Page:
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What Skills Do you Value or See Important for the Future?

I was reading an article on CFO.com regarding what the future of the CFO will look like. The article describes how as industry is becoming more global, regulated, competitive, and digital and what skills will the CFO will need to run their organizations more effectively and increase shareholder value. Certainly anyone up and coming into finance roles should check this article out and those of us already entrenched in the field need to be thinking about our future as technology continues to evolve. What skills do you see as most valuable? The article can be found at: http://ww2.cfo.com/training/2015/08/will-cfo-role-look-like-2020/

Answers

Topic Expert
Wayne Spivak
Title: President & CFO
Company: SBAConsulting.com
LinkedIn Profile
(President & CFO, SBAConsulting.com) |

Maybe the question should not be what skills does the CFO need but how will the CFO department(s) change.

What types of changes will need to be employed to successfully compete. And based on those needs, where are skill sets that the CFO will need to hire to carry out those changes.

I don't believe that the CFO needs to possess the "how to", but must possess the ability "to know it needs to be done" and then interpret the result.

EMERSON GALFO
Title: CFO
Company: C-Suite Services
LinkedIn Profile
(CFO, C-Suite Services) |

I am a firm believer that a CULTURE of change and improvement should be fostered first. No matter what changes occur or what the business environment throws at you, the CFO, the finance department or the organization as a whole is ready to take it on or adapt.

The whats and hows will be easy to figure out if the culture is there. How you foster the culture is unique to every organization and it is up to the CFO (and the CEO) to choose the way.

Most companies I have encountered STOP when they achieve a certain goal/process. The secret is to constantly evaluate what more can be done and go for it.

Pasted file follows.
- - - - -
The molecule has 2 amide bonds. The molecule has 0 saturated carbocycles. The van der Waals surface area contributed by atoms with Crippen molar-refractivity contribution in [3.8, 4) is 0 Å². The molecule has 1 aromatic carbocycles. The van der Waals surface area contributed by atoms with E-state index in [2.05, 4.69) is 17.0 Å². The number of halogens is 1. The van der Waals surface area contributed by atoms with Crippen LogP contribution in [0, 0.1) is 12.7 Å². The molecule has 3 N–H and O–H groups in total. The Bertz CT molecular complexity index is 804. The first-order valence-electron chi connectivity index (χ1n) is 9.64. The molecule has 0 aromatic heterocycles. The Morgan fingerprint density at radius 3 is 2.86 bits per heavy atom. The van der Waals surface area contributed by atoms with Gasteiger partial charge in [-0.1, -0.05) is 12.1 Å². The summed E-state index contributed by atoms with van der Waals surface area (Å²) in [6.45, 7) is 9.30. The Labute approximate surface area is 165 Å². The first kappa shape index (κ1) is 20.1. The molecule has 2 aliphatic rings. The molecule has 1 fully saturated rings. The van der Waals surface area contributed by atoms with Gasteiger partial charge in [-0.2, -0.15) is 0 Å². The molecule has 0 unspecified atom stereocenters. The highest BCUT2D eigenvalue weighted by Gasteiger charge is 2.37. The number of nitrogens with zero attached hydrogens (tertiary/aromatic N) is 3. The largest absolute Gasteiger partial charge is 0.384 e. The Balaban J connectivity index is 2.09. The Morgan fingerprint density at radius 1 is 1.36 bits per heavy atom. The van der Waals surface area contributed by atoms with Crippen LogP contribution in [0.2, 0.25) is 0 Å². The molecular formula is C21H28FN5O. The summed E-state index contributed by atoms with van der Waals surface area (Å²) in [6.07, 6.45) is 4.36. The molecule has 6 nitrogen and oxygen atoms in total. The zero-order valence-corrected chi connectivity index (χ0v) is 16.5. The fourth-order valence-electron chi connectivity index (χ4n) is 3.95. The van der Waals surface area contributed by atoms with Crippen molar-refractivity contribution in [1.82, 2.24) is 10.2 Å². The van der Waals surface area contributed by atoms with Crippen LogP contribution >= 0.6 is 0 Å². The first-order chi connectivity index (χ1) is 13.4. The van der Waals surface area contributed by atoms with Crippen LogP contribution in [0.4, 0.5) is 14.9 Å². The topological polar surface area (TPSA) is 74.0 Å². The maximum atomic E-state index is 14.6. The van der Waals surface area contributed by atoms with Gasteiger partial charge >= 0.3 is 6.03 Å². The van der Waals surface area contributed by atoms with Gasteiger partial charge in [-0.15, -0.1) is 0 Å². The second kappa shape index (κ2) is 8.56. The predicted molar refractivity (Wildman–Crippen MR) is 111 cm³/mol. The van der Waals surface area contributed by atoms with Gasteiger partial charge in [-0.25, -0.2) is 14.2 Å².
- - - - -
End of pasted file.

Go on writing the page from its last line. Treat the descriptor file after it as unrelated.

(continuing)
To answer your question....the most important skill a CFO should have is CULTURE BUILDING! Culture involves how you view and treat their customers, employees (or other stakeholders), what the company does or reacts in certain situations, etc. So the decisions are taken not solely on a specific issue basis but on a broader context of company building value (in whatever form) as a whole.

Topic Expert
Christie Jahn
Title: CFO
Company: Prime Investments & Development
(CFO, Prime Investments & Development) |

What about in terms of technology?

I think to both of your points, as CFO, we need to ensure we are hiring top talent that is able to adapt and change as well as foster our fast paced changing world.

Topic Expert
Wayne Spivak
Title: President & CFO
Company: SBAConsulting.com
LinkedIn Profile
(President & CFO, SBAConsulting.com) |

That's my point. We need to know what (in the strategic sense) we need to do or move, it is not our role to be the tactical implementers or practitioners of said change.

A good example is most of us drive a car. How many of us really understand how the internal combustion engine works? Do we need to or do we need to know that we require an expert to keep that car running and performing and that at some point, we will either need to invest in new programs, systems or technology and people to move that car to the next iteration of cars.

Plan the strategy, Champion the Strategy, and always Lead.

Bob Dupree
Title: IT Global Senior Project Manager/PMO
Company: Tronox
(IT Global Senior Project Manager/PMO, Tronox) |

From an IT standpoint, and being a firm believer that IT people need to understand the business, I think CFO's need to better understand technology and the benefits being derived from a solution. They don't need to be entrenched but they need to understand what the IT leader is saying and how the solution(s) are going to help drive profits. It's not just about hiring the right people, it's knowing the technology to a certain point as well.